“It revealed an essential function for this group of enzymes in hydrolysis,” Ibba said.
In related work, Ibba and other researchers have found that bacteria grow poorly or die when this enzymatic step is missing.
“We knew it was an important process for the cell, but until this study, we didn't know exactly why it was so important,” Ibba said. “Other researchers have actually disrupted this process in mice, and found that it leads to neurodegenerative diseases resembling Alzheimer's and Parkinson's.”
Ibba and his team face more challenges. They want to know precisely how cells correct for these mistakes, and knowing this may give them insight to neurological diseases.
“The key to efficient cell growth is to limit the level of mistakes to a tolerable amount,” Ibba said. “In spite of all its checks and balances, a cell isn't perfect. Even though textbooks tell you that gene expression is flawless, this just isn't possible in real life.
“Ultimately – and it's a long way off – we hope to develop a way to therapeutically correct for these errors,” he said. “If we understand how these diseases start, and it relates to mistakes in the mechanism we studied, then there may be a means to try and correct these mistakes.”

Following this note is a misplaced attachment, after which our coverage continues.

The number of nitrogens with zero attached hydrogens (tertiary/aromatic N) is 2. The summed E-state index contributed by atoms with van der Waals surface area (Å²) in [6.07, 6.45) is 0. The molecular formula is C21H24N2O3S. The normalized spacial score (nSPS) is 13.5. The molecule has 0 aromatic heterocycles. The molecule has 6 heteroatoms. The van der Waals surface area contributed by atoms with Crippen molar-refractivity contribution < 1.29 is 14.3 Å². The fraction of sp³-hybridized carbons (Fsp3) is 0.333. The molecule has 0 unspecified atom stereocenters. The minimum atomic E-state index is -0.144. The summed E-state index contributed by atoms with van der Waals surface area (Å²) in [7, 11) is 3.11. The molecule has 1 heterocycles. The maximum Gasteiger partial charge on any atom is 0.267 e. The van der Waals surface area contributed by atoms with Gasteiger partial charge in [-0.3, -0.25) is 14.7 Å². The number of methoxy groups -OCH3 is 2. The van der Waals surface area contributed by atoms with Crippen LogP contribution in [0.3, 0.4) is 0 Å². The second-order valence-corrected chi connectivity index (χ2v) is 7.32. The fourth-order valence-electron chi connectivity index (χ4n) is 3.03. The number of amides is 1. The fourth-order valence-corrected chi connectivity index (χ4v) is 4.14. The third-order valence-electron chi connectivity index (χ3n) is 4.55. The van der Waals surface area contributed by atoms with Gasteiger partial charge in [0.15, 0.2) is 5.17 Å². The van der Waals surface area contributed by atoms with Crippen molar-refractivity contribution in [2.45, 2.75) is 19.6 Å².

Ibba conducted the study with Ohio State colleagues Jiqiang Ling, a graduate research associate in the Ohio State Biochemistry Program, and Hervé Roy, a postdoctoral researcher in microbiology.
This study was supported by a grant from the National Science Foundation.
Michael Ibba | EurekAlert!
Flow of cerebrospinal fluid regulates neural stem cell division
22.05.2018 | Helmholtz Zentrum München - Deutsches Forschungszentrum für Gesundheit und Umwelt
Chemists at FAU successfully demonstrate imine hydrogenation with inexpensive main group metal
22.05.2018 | Friedrich-Alexander-Universität Erlangen-Nürnberg
So-called quantum many-body scars allow quantum systems to stay out of equilibrium much longer, explaining experiment | Study published in Nature Physics
Recently, researchers from Harvard and MIT succeeded in trapping a record 53 atoms and individually controlling their quantum state, realizing what is called a...